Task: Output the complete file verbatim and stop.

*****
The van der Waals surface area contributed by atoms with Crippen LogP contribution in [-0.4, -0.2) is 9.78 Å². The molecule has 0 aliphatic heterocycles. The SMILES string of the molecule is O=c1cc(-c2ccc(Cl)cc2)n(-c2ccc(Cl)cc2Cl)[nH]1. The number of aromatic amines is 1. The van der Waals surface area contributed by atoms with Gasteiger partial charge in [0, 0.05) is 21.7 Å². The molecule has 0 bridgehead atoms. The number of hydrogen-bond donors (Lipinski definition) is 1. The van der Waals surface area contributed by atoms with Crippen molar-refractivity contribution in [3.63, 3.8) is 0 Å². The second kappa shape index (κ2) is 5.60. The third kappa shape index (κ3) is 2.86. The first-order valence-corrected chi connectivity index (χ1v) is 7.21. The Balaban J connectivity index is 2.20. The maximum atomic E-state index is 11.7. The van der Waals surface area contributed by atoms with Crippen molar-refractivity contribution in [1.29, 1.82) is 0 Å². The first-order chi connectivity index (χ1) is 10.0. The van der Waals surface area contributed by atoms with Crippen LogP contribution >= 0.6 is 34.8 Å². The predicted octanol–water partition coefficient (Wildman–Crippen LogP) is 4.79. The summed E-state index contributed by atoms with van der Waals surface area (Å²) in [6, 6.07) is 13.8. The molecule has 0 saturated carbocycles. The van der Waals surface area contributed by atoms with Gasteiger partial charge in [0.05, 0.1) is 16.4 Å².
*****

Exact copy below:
The van der Waals surface area contributed by atoms with Crippen LogP contribution in [-0.4, -0.2) is 9.78 Å². The molecule has 0 aliphatic heterocycles. The SMILES string of the molecule is O=c1cc(-c2ccc(Cl)cc2)n(-c2ccc(Cl)cc2Cl)[nH]1. The number of aromatic amines is 1. The van der Waals surface area contributed by atoms with Gasteiger partial charge in [0, 0.05) is 21.7 Å². The molecule has 0 bridgehead atoms. The number of hydrogen-bond donors (Lipinski definition) is 1. The van der Waals surface area contributed by atoms with Crippen molar-refractivity contribution in [3.63, 3.8) is 0 Å². The second kappa shape index (κ2) is 5.60. The third kappa shape index (κ3) is 2.86. The first-order valence-corrected chi connectivity index (χ1v) is 7.21. The Balaban J connectivity index is 2.20. The maximum atomic E-state index is 11.7. The van der Waals surface area contributed by atoms with Crippen molar-refractivity contribution in [1.29, 1.82) is 0 Å². The first-order chi connectivity index (χ1) is 10.0. The van der Waals surface area contributed by atoms with Crippen LogP contribution >= 0.6 is 34.8 Å². The predicted octanol–water partition coefficient (Wildman–Crippen LogP) is 4.79. The summed E-state index contributed by atoms with van der Waals surface area (Å²) in [6, 6.07) is 13.8. The molecule has 0 saturated carbocycles. The van der Waals surface area contributed by atoms with Gasteiger partial charge in [0.05, 0.1) is 16.4 Å².